‘Content removal’ unlikely to be part of EU regulation on digital services, Jourova says  

The European Commission has given its clearest indication yet that obligations on digital platforms to remove content are unlikely to feature in far-reaching EU efforts to regulate the web, to be presented before the end of the year.

European Commissioner for Values and Transparency Vera Jourova. [EPA-EFE/FRANCISCO SECO]

The European Commission has given its clearest indication yet that obligations on digital platforms to remove content are unlikely to feature in far-reaching EU efforts to regulate the web, due to be presented before the end of the year.

Věra Jourová, the European Commission Vice-President for Values and Transparency, held a video call with Twitter CEO Jack Dorsey on Tuesday (22 September), in which she gave an insight into the the EU executive’s intention to introduce future obligations under the Digital Services Act and the Democracy Action Plan.

Jourová revealed that during the meeting, she highlighted the Commission’s intention not  to necessarily introduce future rules that would force platforms to remove harmful online content or disinformation, focussing instead on how such content spreads online.

She particularly noted the Commission’s dedication to preserving free speech online.

“In order to address disinformation and harmful content we should focus on how this content is distributed and shown to people rather than push for removal,” she said, adding that EU efforts in this field would be detailed further in the Commission’s upcoming presentation of the Digital Services Act and the Democracy Action Plan.

The Digital Services Act (DSA) represents the EU’s most ambitious plan to regulate online services, and will cover areas of the platform economy ranging from liability, market dominance, online advertising, to safety, smart contracts, online self-employment, and future governance frameworks.

Meanwhile, the Democracy Action Plan will hone in on disinformation in the context of external interference and manipulation in elections.

For his part, Dorsey is understood to have highlighted Twitter’s commitment to bolstering how potentially harmful or spurious content is “discovered and labeled”. He also rallied the benefits of media literacy in stifling the spread of such material.

Jourová informed Dorsey that the Commission would examine in detail Twitter’s plans to label accounts or individual posts, in a bid to improve transparency in the online political debate.

Moreover, while Jourová did also stress the importance of ensuring the transparency of algorithmic processes as part of future rules, she also noted that the overall debate on platform regulation should be more centered on the “plurality of debate, openness, and ability of people to have more control and understanding of what they see and why they see it.”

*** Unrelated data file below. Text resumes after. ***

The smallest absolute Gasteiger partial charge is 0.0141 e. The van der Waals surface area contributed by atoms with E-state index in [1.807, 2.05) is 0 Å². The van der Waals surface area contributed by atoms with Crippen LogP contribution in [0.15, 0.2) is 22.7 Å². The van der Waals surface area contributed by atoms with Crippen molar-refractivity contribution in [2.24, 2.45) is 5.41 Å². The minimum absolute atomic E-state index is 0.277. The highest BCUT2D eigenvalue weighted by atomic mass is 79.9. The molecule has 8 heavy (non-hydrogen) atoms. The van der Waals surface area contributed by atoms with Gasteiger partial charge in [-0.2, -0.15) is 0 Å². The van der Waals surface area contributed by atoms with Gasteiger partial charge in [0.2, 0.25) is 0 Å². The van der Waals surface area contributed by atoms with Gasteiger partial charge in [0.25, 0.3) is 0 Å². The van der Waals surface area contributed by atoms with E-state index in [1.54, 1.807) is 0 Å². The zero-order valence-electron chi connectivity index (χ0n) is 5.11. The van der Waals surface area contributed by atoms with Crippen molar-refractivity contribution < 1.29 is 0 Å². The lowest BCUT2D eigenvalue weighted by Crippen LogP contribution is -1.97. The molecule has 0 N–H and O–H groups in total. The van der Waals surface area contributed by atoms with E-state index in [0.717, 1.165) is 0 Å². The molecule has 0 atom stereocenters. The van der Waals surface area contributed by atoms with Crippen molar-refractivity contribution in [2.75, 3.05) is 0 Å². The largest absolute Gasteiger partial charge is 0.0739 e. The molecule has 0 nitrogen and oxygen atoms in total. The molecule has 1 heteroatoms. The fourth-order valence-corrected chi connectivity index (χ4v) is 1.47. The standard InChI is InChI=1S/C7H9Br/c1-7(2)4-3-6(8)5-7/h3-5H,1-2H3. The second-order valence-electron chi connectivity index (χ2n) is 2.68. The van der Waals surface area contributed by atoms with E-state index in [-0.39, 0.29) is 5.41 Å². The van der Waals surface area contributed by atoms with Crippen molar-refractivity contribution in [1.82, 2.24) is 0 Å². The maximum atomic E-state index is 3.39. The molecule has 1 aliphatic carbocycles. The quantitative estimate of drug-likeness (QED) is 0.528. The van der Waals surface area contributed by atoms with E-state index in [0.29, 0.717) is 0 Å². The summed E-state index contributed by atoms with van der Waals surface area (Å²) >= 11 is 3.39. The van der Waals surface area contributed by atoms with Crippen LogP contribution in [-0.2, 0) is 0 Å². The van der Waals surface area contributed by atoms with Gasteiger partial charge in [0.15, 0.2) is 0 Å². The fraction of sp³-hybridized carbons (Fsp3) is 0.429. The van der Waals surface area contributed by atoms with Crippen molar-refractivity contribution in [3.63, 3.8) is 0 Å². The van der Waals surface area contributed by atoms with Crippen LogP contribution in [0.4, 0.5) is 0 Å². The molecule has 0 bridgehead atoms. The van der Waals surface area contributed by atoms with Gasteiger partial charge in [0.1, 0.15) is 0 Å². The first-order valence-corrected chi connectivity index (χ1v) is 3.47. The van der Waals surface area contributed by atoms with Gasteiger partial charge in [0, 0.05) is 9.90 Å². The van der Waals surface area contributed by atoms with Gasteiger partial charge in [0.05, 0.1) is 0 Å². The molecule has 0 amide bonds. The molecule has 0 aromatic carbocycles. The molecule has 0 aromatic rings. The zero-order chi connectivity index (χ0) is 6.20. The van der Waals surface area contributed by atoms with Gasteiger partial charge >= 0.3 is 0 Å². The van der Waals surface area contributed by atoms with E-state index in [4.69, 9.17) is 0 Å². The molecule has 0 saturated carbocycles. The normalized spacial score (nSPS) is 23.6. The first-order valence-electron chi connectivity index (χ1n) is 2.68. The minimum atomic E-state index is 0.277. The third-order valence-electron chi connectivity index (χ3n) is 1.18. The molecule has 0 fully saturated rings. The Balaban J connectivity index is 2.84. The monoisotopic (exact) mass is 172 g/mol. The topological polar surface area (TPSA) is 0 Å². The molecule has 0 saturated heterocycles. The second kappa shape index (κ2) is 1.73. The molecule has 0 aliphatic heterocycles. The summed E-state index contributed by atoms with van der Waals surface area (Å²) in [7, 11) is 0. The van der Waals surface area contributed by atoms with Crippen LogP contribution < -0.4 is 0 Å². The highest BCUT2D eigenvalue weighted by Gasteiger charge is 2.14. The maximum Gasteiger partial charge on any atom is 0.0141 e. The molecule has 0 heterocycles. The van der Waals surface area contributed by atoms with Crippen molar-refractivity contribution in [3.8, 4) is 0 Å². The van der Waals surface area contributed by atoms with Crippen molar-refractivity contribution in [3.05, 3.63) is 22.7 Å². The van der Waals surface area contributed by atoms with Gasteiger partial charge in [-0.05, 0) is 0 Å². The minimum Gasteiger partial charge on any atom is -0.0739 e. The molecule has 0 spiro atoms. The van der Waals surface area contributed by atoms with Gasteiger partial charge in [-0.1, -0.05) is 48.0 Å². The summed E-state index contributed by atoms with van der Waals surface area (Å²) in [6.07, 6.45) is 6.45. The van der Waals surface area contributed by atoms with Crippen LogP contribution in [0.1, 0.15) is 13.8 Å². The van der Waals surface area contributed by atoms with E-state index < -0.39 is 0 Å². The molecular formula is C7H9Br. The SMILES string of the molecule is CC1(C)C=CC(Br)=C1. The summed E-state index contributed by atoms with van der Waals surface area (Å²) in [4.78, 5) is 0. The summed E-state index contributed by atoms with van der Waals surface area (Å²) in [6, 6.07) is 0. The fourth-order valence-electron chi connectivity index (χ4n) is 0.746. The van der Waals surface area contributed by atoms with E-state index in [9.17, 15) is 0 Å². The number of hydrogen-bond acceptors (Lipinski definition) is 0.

Big names speak out

Meanwhile, in Brussels, public consultations have now closed both on the Digital Services Act and the Democracy Action plan, both of which had been subject to heavy lobbying from an array of stakeholders.

In terms of liability, tech giants such as Google believe that the ‘core principles’ of the 2000 e-Commerce directive, the precedent to the Digital Services Act, should be maintained, particularly the country-of-origin principle, but a liability regime for illegal content should be introduced. Facebook called for a new framework for dealing with content that is not illegal, but harmful.

In addition to weighty feedback on industry plans, EU member states themselves have been keen to speak out on their positions. EURACTIV recently obtained the response of Poland’s Ministry of Digital Affairs to the Digital Services Act plans, where they called for a “forward-looking, technologically neutral and flexible solution, enough to respond to the rapid pace of changes observed in the digital sector.”

In this vein, Poland believes that the DSA should maintain the liability exemptions for online platforms included in the 2000 eCommerce directive and a ban on a general monitoring obligation, but that the EU should review provisions relating to the removal of illegal content.

In terms of ex-ante regulation, Warsaw supports rules aimed at making large online platform companies act as gatekeepers, but also says that a precise definition of those companies will have to be adopted.

On the subject of online fake news, Poland recognises the need to limit the spread of information and also highlights the need to distinguish between the notion of illegal content and legal but harmful content, which includes disinformation.

European Parliament developments

Meanwhile, in the European Parliament, committees are in the stage of adopting their various reports on the Digital Services Act.

EPP MEP Kris Peeters’ text was backed by Civil Liberties members on Tuesday (22 September), which included maintaining the fundamentals of the eCommerce directive – including the limited liability provisions and the ban on general monitoring obligations.

The report also rallies the importance of consumer rights and forms of redress for online actions by automated technologies, as well as greater transparency for online political advertising.

The Internal Market committee’s report, led by Maltese socialist MEP Alex Agius Saliba, is set to be voted on Monday 28 September.

(Edited by Frédéric Simon)

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